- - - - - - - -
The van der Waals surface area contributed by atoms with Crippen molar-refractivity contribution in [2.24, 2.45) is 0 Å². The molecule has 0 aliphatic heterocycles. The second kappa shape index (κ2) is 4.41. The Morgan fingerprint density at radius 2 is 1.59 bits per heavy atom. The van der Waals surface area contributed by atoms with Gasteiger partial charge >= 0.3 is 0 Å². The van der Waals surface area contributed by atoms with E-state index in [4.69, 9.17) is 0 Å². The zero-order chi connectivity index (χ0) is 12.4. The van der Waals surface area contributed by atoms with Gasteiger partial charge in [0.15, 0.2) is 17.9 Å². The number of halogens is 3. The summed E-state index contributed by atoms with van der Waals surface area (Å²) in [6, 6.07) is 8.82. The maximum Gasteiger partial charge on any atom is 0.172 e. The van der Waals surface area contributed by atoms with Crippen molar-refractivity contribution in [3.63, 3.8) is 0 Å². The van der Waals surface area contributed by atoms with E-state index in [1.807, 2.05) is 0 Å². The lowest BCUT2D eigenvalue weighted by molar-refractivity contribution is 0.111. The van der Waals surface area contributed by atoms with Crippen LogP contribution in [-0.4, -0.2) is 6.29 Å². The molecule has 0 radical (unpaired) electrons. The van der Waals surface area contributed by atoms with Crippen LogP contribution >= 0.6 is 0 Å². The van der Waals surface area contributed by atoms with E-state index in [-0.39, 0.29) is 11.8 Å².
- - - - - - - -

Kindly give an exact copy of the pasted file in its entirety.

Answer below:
The van der Waals surface area contributed by atoms with Crippen molar-refractivity contribution in [2.24, 2.45) is 0 Å². The molecule has 0 aliphatic heterocycles. The second kappa shape index (κ2) is 4.41. The Morgan fingerprint density at radius 2 is 1.59 bits per heavy atom. The van der Waals surface area contributed by atoms with Gasteiger partial charge >= 0.3 is 0 Å². The van der Waals surface area contributed by atoms with E-state index in [4.69, 9.17) is 0 Å². The zero-order chi connectivity index (χ0) is 12.4. The van der Waals surface area contributed by atoms with Gasteiger partial charge in [0.15, 0.2) is 17.9 Å². The number of halogens is 3. The summed E-state index contributed by atoms with van der Waals surface area (Å²) in [6, 6.07) is 8.82. The maximum Gasteiger partial charge on any atom is 0.172 e. The van der Waals surface area contributed by atoms with Crippen molar-refractivity contribution in [3.63, 3.8) is 0 Å². The van der Waals surface area contributed by atoms with E-state index in [1.807, 2.05) is 0 Å². The lowest BCUT2D eigenvalue weighted by molar-refractivity contribution is 0.111. The van der Waals surface area contributed by atoms with Crippen LogP contribution in [-0.4, -0.2) is 6.29 Å². The molecule has 0 radical (unpaired) electrons. The van der Waals surface area contributed by atoms with Crippen LogP contribution >= 0.6 is 0 Å². The van der Waals surface area contributed by atoms with E-state index in [-0.39, 0.29) is 11.8 Å².